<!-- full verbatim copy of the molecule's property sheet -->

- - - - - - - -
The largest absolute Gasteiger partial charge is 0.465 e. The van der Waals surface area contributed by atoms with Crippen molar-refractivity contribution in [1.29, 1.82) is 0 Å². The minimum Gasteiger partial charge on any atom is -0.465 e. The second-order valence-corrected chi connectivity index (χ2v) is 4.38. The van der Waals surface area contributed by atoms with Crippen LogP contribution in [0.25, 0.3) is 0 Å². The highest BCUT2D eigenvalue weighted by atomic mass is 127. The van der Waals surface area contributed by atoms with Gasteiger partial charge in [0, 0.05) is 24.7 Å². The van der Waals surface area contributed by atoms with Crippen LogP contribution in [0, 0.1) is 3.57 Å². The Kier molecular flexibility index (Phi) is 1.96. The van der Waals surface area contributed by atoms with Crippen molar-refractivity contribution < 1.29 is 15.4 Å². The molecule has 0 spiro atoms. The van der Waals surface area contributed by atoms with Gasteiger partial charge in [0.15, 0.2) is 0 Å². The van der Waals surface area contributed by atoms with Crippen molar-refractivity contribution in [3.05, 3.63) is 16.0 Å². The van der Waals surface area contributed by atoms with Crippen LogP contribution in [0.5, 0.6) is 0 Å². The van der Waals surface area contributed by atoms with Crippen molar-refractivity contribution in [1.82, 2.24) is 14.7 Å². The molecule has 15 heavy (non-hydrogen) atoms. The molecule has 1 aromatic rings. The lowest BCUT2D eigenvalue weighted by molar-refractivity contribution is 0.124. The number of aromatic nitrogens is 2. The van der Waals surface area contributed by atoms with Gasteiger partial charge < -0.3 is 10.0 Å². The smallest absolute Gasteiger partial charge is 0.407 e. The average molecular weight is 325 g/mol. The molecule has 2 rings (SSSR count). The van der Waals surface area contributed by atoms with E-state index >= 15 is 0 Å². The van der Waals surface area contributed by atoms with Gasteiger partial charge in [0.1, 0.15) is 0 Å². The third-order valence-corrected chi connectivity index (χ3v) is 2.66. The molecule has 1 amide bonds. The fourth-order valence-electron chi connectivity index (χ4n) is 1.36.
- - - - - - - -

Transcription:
The largest absolute Gasteiger partial charge is 0.465 e. The van der Waals surface area contributed by atoms with Crippen molar-refractivity contribution in [1.29, 1.82) is 0 Å². The minimum Gasteiger partial charge on any atom is -0.465 e. The second-order valence-corrected chi connectivity index (χ2v) is 4.38. The van der Waals surface area contributed by atoms with Crippen LogP contribution in [0.25, 0.3) is 0 Å². The highest BCUT2D eigenvalue weighted by atomic mass is 127. The van der Waals surface area contributed by atoms with Gasteiger partial charge in [0, 0.05) is 24.7 Å². The van der Waals surface area contributed by atoms with Crippen LogP contribution in [0, 0.1) is 3.57 Å². The Kier molecular flexibility index (Phi) is 1.96. The van der Waals surface area contributed by atoms with Crippen molar-refractivity contribution < 1.29 is 15.4 Å². The molecule has 0 spiro atoms. The van der Waals surface area contributed by atoms with Gasteiger partial charge in [0.15, 0.2) is 0 Å². The van der Waals surface area contributed by atoms with Crippen molar-refractivity contribution in [3.05, 3.63) is 16.0 Å². The van der Waals surface area contributed by atoms with Crippen LogP contribution in [0.5, 0.6) is 0 Å². The van der Waals surface area contributed by atoms with Crippen molar-refractivity contribution in [1.82, 2.24) is 14.7 Å². The molecule has 15 heavy (non-hydrogen) atoms. The molecule has 1 aromatic rings. The lowest BCUT2D eigenvalue weighted by molar-refractivity contribution is 0.124. The number of aromatic nitrogens is 2. The van der Waals surface area contributed by atoms with Gasteiger partial charge < -0.3 is 10.0 Å². The smallest absolute Gasteiger partial charge is 0.407 e. The average molecular weight is 325 g/mol. The molecule has 2 rings (SSSR count). The van der Waals surface area contributed by atoms with E-state index >= 15 is 0 Å². The van der Waals surface area contributed by atoms with Gasteiger partial charge in [0.1, 0.15) is 0 Å². The third-order valence-corrected chi connectivity index (χ3v) is 2.66. The molecule has 1 amide bonds. The fourth-order valence-electron chi connectivity index (χ4n) is 1.36.